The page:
News & Events

Added to My Toolbox
Removed from My Toolbox
Added to My Toolbox
Removed from My Toolbox
Jul 15, 2013

A Stark Reminder of Americans' Widespread Heart Disease Risk

Beloved actor James Gandolfini’s early death is a wake-up call to the millions of Americans at risk for heart disease.

In the wake of Emmy Award-winning actor James Gandolfini’s death, we often find ourselves asking “Why?” Why are we seeing more young lives affected or drastically cut short by heart disease? At the age of 51, Gandolfini had an impressive career behind him, and an even brighter future ahead.  Were there warning signs that one day he might die from sudden cardiac arrest? And could it have been avoided?

According to experts, heart problems have become all too common in young adults in recent years. Most adults have major risk factors for heart disease, such as high blood pressure and high cholesterol, and these risk factors are not always being addressed and controlled. But the good news is that most of this risk is a result of lifestyle factors—poor diet, obesity and lack of exercise. So for everyone who has faced shock and sadness following this tragic news, the take home message is that many Americans, like Gandolfini, are at risk for heart problems, but there’s plenty we can do to change that.

Most importantly, you should “know your numbers” for certain markers of heart health, including blood pressure, cholesterol, blood sugar, body mass index (BMI) and waist circumference. If you haven’t had these numbers checked recently, schedule an appointment with your doctor. Most doctors test these numbers at annual check-ups, but patients with higher risk for heart disease may need them checked more frequently.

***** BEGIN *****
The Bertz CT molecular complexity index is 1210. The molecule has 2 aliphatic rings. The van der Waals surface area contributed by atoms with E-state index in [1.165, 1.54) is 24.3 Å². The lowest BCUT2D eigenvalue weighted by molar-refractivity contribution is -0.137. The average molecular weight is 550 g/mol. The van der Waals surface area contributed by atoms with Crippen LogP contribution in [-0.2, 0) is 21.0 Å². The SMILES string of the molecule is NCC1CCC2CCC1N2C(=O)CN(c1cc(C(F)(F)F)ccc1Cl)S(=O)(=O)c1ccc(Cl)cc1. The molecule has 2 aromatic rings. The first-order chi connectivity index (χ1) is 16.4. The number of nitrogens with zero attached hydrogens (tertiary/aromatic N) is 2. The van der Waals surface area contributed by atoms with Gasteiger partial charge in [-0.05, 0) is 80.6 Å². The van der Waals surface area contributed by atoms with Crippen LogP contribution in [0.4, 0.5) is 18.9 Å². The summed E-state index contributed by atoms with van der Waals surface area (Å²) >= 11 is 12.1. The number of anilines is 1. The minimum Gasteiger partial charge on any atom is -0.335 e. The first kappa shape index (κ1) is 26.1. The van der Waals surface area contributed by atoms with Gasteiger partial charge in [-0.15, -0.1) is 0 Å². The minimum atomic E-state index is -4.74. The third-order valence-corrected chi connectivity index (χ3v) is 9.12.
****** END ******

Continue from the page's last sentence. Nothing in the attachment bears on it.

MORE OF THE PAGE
Once you know your numbers, it’s easy to see whether you’re in a healthy range or if you have risk factors that you need to address. If all of your numbers are considered normal or healthy, it’s important to continue to make healthy lifestyle choices to further promote better health, like by eating healthy and staying active. And if your numbers are less than ideal, taking steps to reduce your risk is key to preventing heart disease. Often, lifestyle changes like improving diet or increasing physical activity levels can help reduce risk, and sometimes medication or additional therapies are needed to more effectively reduce cardiovascular risk.

For many, Gandolfini’s death serves as a stark reminder that so many of us are at risk for heart disease, regardless of age, income or even fame, and need to make changes to promote better heart health. By taking simple steps like visiting our doctor and making lifestyle changes, we have the power to improve our health and prevent ever developing heart disease.

Questions for You to Consider

  • What is sudden cardiac death?

  • Sudden cardiac death can result from sudden cardiac arrest, when the heart suddenly and unexpectedly stops beating. Sudden cardiac arrest must be immediately addressed with CPR and medical attention to improve chances of survival.
  • Who is most at risk for sudden cardiac death?

  • Men are 2-3 times more likely to have sudden cardiac arrest than women. Risk also increases with age, particularly in those with heart disease or other cardiovascular conditions, such as an arrhythmia or heart failure. It is important to address any cardiovascular risk factors or conditions to reduce risk for sudden cardiac arrest and death.

Related

Lisa Cox is CardioSmart

Triathlete Lisa Cox was on a routine run with friends when she went into sudden cardiac arrest. As a survivor, she now stresses the importance of knowing your family history and prevention.

15 Active Minutes a Day for Longer Life

Exercising just 15 minutes a day increases life expectancy by 3 years.

Know Your Numbers

CPR Basics

A Broader Look at Sports-Related Sudden Death

Adults participating in recreational sports at greatest risk for sudden cardiac death.